The DAS Auction is an annual fund-raising event that replaces the General Meeting each October. DAS members sell astronomical and related equipment and media. Some items are sold outright. Others are reserved for an auction at which competing bids are made. A minimum of 10% and maximum of 100% is donated to DAS funds.

What to Sell:

eyepieces, telescopes, binoculars, finders, filters, star charts, Crayfords, astronomy books (please, NO computer books), astronomical cameras, guide-scopes, mounts, adapters, illuminated reticles, redlight flashlights, etc. etc. etc…

Auction Schedule:

11:00 am – Set Up

1:00 pm – start of bidding

3:00 pm – close of the auction.

 

 

__________________________________________

Nov
30
Fri
2018
General Meeting – November 2018 @ DU's Olin Hall, Room 105
Nov 30 @ 7:30 pm – 10:30 pm

DAS MEMBER “SHOW ‘N TELL”

At the 2010 “Show ‘n Tell”, DAS member David Shouldice showed us his home built 12-inch portable Dobsonian

The November General Meeting is always reserved for DAS members who want to show and tell us about projects they’ve been working on or astronomical activities they’ve engaged in for the past year.

Here’s a peek at what’s in store:

  • “Modeling the path of the interstellar asteroid OOMUAMUA,”
  • “A visually compelling true-scale model of the Solar System”
  • “A future gravitational wave astronomy and LISA mission”
  • “Very small telescopes”
  • “Anderson powerpole connector interfaces for DC power distribution to astro gear”
  • An Astronomy Minute on “Quantum Gravity”
  • and more!

 As usual there will be a reception with coffee and pastries at DU’s historic Chamberling Observatory after the meeting.

More information on General Meetings  HERE

 

Dec
16
Sun
2018
DAS Holiday Banquet @ Embassy Suites Denver Tech Center
Dec 16 @ 6:00 pm – 9:00 pm

Reservations have closed.

Schedule:

Check in at 6 pm (no reservations at door)
Cocktail Hour (cash bar) from 6-7 pm, dinner at 7 pm,
Technical presentation at 8 pm

Dinner Menu:

Salad:
Embassy House
Mixed Greens, Sun-dried Tomatoes, Bacon

Entrees:
Meat Choice – Lemon Thyme Chicken
Wild Mushroom Risotto and Seasonal Vegetable

Vegetarian Choice – Butternut Squash Ravioli
Sweet Peas, Hazelnut Brown Butter & Haystack Mountain Goat Cheese

Dessert:
Flour-less Chocolate Tort


Program:

Not What We Expected: Oddities in the Outer Solar System

Ann Marie Madigan Ph.D.

Description

The orbits of minor planets beyond Neptune are behaving strangely. They tilt and cluster together in bizarre ways that don’t conform with our story of the Solar System’s formation and evolution. In this talk, we will present the latest theoretical ideas to explain what’s going on: is there a new planet in the dark, outer regions of the Solar System, or could the collective gravity between minor planets be more important than we thought?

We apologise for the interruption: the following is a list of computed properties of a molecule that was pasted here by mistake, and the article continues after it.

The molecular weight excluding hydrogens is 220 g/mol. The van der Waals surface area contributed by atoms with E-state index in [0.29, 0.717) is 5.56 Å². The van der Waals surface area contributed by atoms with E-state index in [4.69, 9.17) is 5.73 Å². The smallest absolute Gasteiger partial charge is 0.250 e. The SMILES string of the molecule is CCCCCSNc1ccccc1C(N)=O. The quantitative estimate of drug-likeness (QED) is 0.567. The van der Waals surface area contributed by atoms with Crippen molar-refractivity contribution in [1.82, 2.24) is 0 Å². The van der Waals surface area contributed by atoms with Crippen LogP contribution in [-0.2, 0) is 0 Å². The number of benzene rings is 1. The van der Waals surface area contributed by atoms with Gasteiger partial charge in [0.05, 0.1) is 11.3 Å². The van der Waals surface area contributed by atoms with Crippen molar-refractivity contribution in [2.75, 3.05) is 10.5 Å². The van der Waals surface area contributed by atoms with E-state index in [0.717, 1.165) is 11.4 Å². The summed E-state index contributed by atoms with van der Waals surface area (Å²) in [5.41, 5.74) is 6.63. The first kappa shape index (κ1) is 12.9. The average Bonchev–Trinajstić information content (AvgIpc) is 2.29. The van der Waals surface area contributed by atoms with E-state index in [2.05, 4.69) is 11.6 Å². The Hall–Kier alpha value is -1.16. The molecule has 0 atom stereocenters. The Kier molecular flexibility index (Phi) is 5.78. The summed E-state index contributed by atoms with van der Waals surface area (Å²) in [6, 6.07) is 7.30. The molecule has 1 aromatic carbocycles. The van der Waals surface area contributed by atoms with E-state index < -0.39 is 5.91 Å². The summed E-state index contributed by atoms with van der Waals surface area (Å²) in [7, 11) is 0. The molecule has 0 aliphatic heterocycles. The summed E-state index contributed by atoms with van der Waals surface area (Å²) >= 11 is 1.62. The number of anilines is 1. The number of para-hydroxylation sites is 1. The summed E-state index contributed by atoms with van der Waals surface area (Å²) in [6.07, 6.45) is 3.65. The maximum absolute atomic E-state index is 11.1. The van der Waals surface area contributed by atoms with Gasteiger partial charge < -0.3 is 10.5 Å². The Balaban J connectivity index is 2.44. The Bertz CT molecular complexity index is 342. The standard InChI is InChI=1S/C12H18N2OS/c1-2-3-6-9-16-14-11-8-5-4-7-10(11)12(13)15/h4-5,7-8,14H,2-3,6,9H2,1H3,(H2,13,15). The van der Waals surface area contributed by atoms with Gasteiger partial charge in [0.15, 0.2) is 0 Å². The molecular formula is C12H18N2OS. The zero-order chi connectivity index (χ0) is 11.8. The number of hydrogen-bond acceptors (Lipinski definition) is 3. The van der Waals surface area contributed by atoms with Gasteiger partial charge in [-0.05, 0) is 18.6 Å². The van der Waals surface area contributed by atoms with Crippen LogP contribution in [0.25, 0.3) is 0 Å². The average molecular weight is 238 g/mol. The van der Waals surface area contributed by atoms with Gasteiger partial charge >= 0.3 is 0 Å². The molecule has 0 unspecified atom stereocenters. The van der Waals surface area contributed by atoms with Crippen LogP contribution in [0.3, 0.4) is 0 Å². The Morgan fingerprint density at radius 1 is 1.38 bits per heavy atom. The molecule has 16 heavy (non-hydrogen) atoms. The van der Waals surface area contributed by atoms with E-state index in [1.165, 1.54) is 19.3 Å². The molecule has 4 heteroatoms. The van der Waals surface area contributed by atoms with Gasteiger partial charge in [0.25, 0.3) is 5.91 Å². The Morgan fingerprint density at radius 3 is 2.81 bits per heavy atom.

Jacob Fleisig

Presenters:
Dr. Ann Marie Madigan is a theoretical astrophysicist who studies the strange orbits of icy bodies in the outer Solar System. Born in Dublin, Ireland, she moved to the Netherlands to pursue her PhD on the motion of stars and gas around supermassive black holes. She continued her research as a NASA Einstein Postdoctoral Fellow at UC Berkeley, before joining the Department of Astrophysical and Planetary Sciences at the University of Colorado, Boulder as an assistant professor in 2016.

Jacob Fleisig is an astrophysics undergraduate currently finishing his senior year at the University of Colorado Boulder. For the last two years, he has been studying Solar System dynamics, particularly “self-gravity”, with Dr. Madigan. He plans to attend graduate school, attain his PhD and continue research in the field of Astrophysics.

Dec
25
Tue
2018
Christmas Day – No Public Night
Dec 25 @ 12:00 am – 12:00 pm
Dec
28
Fri
2018
EBoard Meeting @ DU's Historic Chamberlin Observatory
Dec 28 @ 7:30 pm – 9:30 pm

See EBoard Minutes HERE

Jan
4
Fri
2019
Dark Sky Weekend – January 2019 @ EGK Dark Site
Jan 4 @ 4:00 pm – Jan 6 @ 4:00 am

See information on Dark Sky Weekends HERE

Jan
5
Sat
2019
Dark Sky Weekend @ EGK Dark Site
Jan 5 all-day

The Dark Sky Weekend begins on Friday evening and goes to early morning on Sunday. Saturday night is the most popular time.

See travel, access, orientation, use, and safety considerations on the EGK Web Page

PLEASE NOTE: Site orientations for DAS Members ONLY will be provided on the Dark Sky Weekend Saturday, approximately one hour before sundown.

Non-members who are not guests of members must contact the organizer for access, but only for Dark Sky Weekends. In general, large groups cannot be accommodated due to liability concerns.

 

Jan
12
Sat
2019
DAS Open House – January 2019 @ DU's Historic Chamberlin Observatory
Jan 12 @ 5:00 pm – 10:00 pm

See information on DAS Open Houses HERE

Observing Highlights: Mars, Neptune and Uranus